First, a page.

“We acknowledged in Youngblood that the foster care relationship is a temporary and contractual relationship created by the State, and we further noted foster care is “a temporary living arrangement … utilized while permanent placement plans are being formulated for the involved children.” 402 S.C. at 321–22741 S.E.2d at 520 (quoting 10 S.C. Code Ann. Regs. 114-550(A)(1) (2012) ). Accordingly, we held “the foster parent relationship, absent statutory law to the contrary, is insufficient to create a legally protected interest in a child and therefore, does not create standing to petition to adopt.” Id. at 322, 741 S.E.2d at 520. It is indeed settled that the foster care relationship is temporary and does not in and of itself create standing to commence a private adoption action. However, this does not foreclose the existence of standing for foster parents under section 63-9-60, provided the foster parents reside in South Carolina, and provided the foster child has not been placed for adoption by DSS (or by agency under contract with DSS).”

Justice Hearing, in her concurring opinion, noted her concerns about the ruling and asked that the General Assembly do its job to clean up a statutory mess. “….I am concerned that foster parents and others who are anxious to adopt a child will hail our decision today as a green light to file an adoption action when a child is taken into protective custody—at a time when DSS is working to fulfill its statutory mandate for reunification. Such actions will burden our family court system and may not always produce results which are best for the child and his or her family. However, finding absurd results in order to produce a more logical and orderly result is not the prerogative of this Court, and I trust the General Assembly will act to change the statute if the current plain language does not reflect its true intent.” S.C. Dep’t of Soc. Servs. v. Boulware, 809 S.E.2d 223, 422 S.C. 1 (S.C. 2018)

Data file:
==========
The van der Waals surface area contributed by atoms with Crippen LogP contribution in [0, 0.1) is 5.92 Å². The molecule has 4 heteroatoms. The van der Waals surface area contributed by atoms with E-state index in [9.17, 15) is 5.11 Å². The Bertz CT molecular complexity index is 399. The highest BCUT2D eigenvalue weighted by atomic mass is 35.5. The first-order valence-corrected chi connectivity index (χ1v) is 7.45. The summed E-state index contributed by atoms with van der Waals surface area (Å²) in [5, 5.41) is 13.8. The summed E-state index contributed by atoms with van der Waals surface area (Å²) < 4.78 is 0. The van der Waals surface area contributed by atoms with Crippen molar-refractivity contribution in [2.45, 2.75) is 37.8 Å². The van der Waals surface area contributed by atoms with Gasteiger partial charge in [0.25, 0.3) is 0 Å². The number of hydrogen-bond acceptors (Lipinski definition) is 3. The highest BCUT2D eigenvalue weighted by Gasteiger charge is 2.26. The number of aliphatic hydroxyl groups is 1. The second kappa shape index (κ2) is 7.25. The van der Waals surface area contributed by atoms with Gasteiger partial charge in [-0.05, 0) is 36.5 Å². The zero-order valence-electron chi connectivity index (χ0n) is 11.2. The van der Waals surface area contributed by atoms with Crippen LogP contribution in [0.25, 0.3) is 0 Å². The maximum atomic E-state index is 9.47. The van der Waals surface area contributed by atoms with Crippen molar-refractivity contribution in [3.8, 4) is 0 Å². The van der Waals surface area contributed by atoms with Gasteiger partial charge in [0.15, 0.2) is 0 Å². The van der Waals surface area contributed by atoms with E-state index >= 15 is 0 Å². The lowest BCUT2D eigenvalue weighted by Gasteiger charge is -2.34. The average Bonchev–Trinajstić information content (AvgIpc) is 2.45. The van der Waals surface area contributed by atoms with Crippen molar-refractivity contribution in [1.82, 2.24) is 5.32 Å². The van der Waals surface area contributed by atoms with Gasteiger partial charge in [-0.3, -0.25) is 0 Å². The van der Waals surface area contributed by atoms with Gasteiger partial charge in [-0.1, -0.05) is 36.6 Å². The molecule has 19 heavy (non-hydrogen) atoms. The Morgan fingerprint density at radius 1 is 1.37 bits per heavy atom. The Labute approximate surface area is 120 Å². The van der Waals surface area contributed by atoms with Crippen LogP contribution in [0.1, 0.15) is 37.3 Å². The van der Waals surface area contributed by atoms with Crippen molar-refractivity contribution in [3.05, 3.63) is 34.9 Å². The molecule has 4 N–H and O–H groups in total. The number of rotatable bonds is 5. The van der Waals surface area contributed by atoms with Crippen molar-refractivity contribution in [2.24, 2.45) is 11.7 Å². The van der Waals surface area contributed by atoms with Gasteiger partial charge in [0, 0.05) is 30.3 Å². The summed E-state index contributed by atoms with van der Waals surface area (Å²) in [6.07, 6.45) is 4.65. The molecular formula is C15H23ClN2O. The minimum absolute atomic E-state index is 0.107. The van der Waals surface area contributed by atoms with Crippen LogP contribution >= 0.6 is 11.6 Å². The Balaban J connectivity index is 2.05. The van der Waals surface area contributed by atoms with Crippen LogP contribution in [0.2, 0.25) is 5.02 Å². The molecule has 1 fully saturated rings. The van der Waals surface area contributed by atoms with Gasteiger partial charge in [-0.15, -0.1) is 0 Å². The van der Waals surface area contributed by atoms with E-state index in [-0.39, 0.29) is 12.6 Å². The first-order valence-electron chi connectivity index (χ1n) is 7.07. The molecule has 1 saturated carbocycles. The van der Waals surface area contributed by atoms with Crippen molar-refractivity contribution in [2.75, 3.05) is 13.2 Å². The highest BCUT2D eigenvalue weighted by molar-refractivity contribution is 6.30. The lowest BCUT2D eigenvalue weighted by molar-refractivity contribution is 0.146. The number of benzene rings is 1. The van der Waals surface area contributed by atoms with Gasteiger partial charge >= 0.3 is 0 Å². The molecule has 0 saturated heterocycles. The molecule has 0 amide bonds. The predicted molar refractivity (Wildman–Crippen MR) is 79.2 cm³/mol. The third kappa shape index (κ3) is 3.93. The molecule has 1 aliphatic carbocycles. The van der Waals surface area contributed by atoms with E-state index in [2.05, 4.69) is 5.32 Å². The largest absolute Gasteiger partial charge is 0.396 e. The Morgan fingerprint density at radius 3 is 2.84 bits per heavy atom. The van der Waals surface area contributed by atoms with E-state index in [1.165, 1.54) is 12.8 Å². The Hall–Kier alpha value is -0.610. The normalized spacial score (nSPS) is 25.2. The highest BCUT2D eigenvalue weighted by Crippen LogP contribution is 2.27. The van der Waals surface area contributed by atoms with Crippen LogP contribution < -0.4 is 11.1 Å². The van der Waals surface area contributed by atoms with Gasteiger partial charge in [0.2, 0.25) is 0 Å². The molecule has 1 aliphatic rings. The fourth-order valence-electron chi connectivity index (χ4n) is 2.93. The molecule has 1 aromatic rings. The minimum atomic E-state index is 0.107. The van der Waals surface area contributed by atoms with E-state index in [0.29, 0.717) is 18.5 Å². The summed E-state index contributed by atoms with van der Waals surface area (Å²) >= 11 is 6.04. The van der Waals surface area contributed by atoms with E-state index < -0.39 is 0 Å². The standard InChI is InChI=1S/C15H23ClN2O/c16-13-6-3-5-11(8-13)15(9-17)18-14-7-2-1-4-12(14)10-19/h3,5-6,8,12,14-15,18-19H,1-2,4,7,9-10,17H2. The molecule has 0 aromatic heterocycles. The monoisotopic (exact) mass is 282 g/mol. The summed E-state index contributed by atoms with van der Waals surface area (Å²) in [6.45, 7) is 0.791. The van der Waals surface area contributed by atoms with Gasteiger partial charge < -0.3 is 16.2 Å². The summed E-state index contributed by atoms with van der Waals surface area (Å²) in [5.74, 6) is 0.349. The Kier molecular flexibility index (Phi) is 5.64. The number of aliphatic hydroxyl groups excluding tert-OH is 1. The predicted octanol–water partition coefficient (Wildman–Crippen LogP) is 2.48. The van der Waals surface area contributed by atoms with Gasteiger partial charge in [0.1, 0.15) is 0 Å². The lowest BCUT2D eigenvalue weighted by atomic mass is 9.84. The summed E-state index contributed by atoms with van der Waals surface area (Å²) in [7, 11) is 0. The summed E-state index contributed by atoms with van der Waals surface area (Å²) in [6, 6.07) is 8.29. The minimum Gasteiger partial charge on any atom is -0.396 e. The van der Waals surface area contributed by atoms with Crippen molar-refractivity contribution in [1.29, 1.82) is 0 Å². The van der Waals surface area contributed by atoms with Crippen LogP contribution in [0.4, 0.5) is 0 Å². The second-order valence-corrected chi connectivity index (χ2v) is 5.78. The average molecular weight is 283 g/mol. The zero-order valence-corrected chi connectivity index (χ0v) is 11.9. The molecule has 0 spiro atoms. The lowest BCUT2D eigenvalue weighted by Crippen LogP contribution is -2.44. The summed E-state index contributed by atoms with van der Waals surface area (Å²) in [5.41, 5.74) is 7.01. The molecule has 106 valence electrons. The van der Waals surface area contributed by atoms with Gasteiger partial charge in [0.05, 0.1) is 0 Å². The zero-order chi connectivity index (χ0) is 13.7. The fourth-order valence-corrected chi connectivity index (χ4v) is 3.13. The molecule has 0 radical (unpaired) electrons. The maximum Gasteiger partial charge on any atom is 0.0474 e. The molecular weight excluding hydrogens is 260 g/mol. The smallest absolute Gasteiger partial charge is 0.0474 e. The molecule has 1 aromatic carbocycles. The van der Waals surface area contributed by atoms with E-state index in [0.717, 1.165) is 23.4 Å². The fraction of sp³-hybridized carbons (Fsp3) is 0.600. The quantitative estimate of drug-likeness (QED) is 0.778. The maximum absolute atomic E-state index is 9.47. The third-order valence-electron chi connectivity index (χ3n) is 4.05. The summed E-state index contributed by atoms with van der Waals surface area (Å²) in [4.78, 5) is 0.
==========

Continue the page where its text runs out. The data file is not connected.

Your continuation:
“The family court may order the termination of parental rights upon a finding of one or more of the following grounds and a finding that termination is in the best interest of the child:

(2) The child has been removed from the parent pursuant to subarticle 3 or Section 63-7-1660 and has been out of the home for a period of six months following the adoption of a placement plan by court order or by agreement between the department and the parent and the parent has not remedied the conditions which caused the removal.”

Most clients I have had the opportunity to represent tend to take longer than six months to remedy the conditions which caused the removal of the child. Fortunately, if my client is making progress on a treatment plan, the Department of Social Services general gives him or her more time to finish it.

This new list of priorities was established by Order of Supereme Court of South Carolina with Appellate Case No. 2015-001725 signed on 20 January 2016.

In the event an attorney of record is called to appear simultaneously in actions pending in two or more tribunals of this State, the following list shall establish the priority of his obligations to those tribunals:

(1) The Supreme Court.

(2) The Court of Appeals.

(3) The Commission on Judicial Conduct, the Commission on Lawyer Conduct, and the Committee on Character and Fitness.